Should I get a telescope for these light pollution
Posted 07 October 2013 - 07:31 AM
Hi, new member here. I have enjoyed reading a lot of your posts already before joining. I live in Gwacheon, South Korea which I doubt any of you know but who knows...Anyway, it's 10 miles outside of Seoul, which is probably one of the most light polluted areas on earth.
I would say the air pollution is actually worse than the light pollution overall, but thankfully in the fall and winter siberian air clears that out for the most part. I'm okay with just observing for half the year, but I'm mainly interested in seeing deep sky objects like galaxies and nebulae. The planets and the moon are cool, but it seems everytime I go to an observatory that's what I see, so if I'm going to be limited to Jupiter, Saturn and the moon, I think I might hold off till I move to the countryside (won't be happening anytime soon unfortunately...)
If you guys could take a look at this link and help me to tell me whether I'd be able to see galaxies in a fairly defined way in my light pollution conditions that would be great. This will be another thread, but I'm considering probably an 8" 9.25, or 11" celestron or possibly a 12" dobsonian. Weight is a consideration so I may end up on the low end of that, but certainly no lower.
So here's the link http://astroscanenth...-pollution-w...
(It shows various sky conditions you might encounter in the city, suburbs etc.)
When I look at the sattelite, basically I'm in a huge white spot, but we're blocked off from seoul by a mountain so I don't think it's quite that bad.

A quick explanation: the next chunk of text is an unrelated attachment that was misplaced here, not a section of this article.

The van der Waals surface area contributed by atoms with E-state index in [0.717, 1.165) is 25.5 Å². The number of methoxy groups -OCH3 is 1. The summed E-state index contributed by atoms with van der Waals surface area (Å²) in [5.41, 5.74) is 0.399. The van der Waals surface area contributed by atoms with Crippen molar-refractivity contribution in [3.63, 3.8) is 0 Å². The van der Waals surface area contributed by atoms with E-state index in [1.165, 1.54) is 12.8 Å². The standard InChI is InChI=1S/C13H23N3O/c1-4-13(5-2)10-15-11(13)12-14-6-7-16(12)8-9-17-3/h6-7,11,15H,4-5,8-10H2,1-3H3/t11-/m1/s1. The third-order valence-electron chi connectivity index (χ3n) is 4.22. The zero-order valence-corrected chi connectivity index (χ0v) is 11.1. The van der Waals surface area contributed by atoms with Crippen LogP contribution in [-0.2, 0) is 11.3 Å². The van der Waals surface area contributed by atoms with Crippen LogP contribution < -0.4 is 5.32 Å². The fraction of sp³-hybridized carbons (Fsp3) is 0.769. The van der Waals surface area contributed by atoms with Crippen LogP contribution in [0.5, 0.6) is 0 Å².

I would say we're between a 5 and a 7 in the best conditions, but that said I'd be observing a lot in 7 conditions.
Would I be wasting my money? I'm not expecting hubble telescope stuff, but I'd like to see spiral arms possibly, stuff like that....
Posted 07 October 2013 - 07:40 AM
Posted 07 October 2013 - 07:45 AM
Posted 07 October 2013 - 07:52 AM
Posted 07 October 2013 - 08:14 AM
I won't be moving for years probably. What size scope would you recommend to have an idea of what galaxies I would be able to see? Money isn't a huge issue, I'm okay with spending a few bucks...
I think C11 is better because its F10 that you can enjoy look at Juipter, Saturn, Mars, Moon , etc in light pollution. C11 get more light that you might see faint galaxies and nebula. I used 10 inch dobsonian and I can see all 3 galaxies (M31, M32 and M110)so near Chicago. Chicago is terrible light pollution. (White zone) I think C11 F10 is great for many years to use and if you don't mind that C11 is heavy. C11 at low power for galaxies, nebula and open cluster while use medium and high power for planets and Moon, etc. That's me to pick C11! Good luck!
Posted 07 October 2013 - 08:18 AM
Posted 07 October 2013 - 08:20 AM
When I bring out the 6" or 10" telescopes I can see a few more stars but I also see a lot more light pollution. In the 80mm f/5 the sky is a dark blueish color. With the 10" f/4.5 the sky is almost light grey when looking at the exact same stars at the exact same time.
The big telescopes scoop up more light pollution. They do grab a bit more detail in nebula but it's not like they exclude light pollution either. I would vote for a smaller refractor like an 80mm-100mm or so and when you get a big 10"+ reflector in the future you can still use the refractor as a grab-and-go.
If money isn't an issue I'd go for an apochromatic refractor. I was surprised at the amount of double stars and galaxies I could see with my ED80. I am going to send you an IM to my online archive. You will get an idea of what I can see in the red/white zone with small telescopes.
Posted 07 October 2013 - 08:24 AM
Posted 07 October 2013 - 08:28 AM
If you have your telescope looking straight up, is this still an issue? I can see hundreds of stars straight up, it's the stars near the horizon that really suffer from being close to the city.
Posted 07 October 2013 - 08:44 AM
You'll be able to see a lot with it. I think you will be satisfied until you can get to the country and buy a larger telescope. I know mine got lots of usage before I rebuilt it.
Posted 07 October 2013 - 08:51 AM